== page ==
Electronic health records do not make patients safer, according to 75 percent of readers surveyed by HRMR.
“Data gets lost. Systems are vulnerable to hacking. Some systems are so cumbersome that physicians/staff cannot use the effectively,” stated one respondent, who added that EHRs decrease the time a physician and a nurse can spend time with a patient.
“When orders are not read, it delays testing, medications, etc. This affects patient safety,” the same respondent noted.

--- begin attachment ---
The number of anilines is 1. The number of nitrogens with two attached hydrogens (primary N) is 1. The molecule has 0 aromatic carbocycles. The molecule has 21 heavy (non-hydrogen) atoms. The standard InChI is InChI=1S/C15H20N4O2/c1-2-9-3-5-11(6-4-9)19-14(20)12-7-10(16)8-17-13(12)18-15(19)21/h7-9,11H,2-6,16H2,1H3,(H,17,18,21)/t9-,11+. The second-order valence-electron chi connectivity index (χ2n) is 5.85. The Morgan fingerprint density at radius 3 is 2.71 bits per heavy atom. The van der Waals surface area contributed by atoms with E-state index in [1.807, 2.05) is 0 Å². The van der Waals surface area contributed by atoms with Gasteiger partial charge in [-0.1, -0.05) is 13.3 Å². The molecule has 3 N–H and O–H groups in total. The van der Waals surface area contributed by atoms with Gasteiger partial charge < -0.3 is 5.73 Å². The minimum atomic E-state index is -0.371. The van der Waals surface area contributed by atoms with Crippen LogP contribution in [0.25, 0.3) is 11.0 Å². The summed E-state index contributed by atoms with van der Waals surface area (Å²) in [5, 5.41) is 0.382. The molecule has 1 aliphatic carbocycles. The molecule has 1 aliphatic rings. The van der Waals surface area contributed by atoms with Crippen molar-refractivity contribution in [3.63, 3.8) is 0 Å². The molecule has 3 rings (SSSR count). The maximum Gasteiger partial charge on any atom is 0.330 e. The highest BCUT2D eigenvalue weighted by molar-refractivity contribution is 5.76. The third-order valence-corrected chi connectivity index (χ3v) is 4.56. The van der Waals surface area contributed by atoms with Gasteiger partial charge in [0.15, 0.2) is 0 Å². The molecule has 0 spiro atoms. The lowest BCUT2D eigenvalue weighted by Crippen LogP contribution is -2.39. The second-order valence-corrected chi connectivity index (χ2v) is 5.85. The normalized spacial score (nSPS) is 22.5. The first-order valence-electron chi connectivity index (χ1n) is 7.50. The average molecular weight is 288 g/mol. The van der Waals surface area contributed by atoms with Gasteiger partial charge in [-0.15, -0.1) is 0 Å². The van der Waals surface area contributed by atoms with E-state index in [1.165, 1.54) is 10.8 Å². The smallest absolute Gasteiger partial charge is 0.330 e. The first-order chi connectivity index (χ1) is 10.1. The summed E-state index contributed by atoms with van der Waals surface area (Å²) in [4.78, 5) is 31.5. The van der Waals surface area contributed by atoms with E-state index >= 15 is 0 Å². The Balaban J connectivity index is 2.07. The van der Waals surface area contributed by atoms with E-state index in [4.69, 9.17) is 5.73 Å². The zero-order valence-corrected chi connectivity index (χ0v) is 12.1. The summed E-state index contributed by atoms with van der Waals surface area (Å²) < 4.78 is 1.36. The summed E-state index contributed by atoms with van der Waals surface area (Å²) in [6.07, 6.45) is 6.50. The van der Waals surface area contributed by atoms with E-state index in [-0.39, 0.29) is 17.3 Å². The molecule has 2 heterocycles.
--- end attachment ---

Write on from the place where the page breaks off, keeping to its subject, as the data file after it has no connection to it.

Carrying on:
Others portrayed an equally complex picture, with some aspects of EHRs being helpful and some not. Human error remains a factor, another said.
“The risk of human error always exists if the medium is accessed and used by humans. The more complex the EHR, the more likely patient safety will be compromised.”
Compatibility issues between EHRs is another key concern: “EHRs that do not talk to each other further complicate ease of access to patient data,” said one respondent.
Interoperability was seen as just one way in which EHRs need to be improved.
“They could with better designed. But for now, they do not improve safety,” concluded one respondent.
Risk Managers, Electronic health records, HRMR, US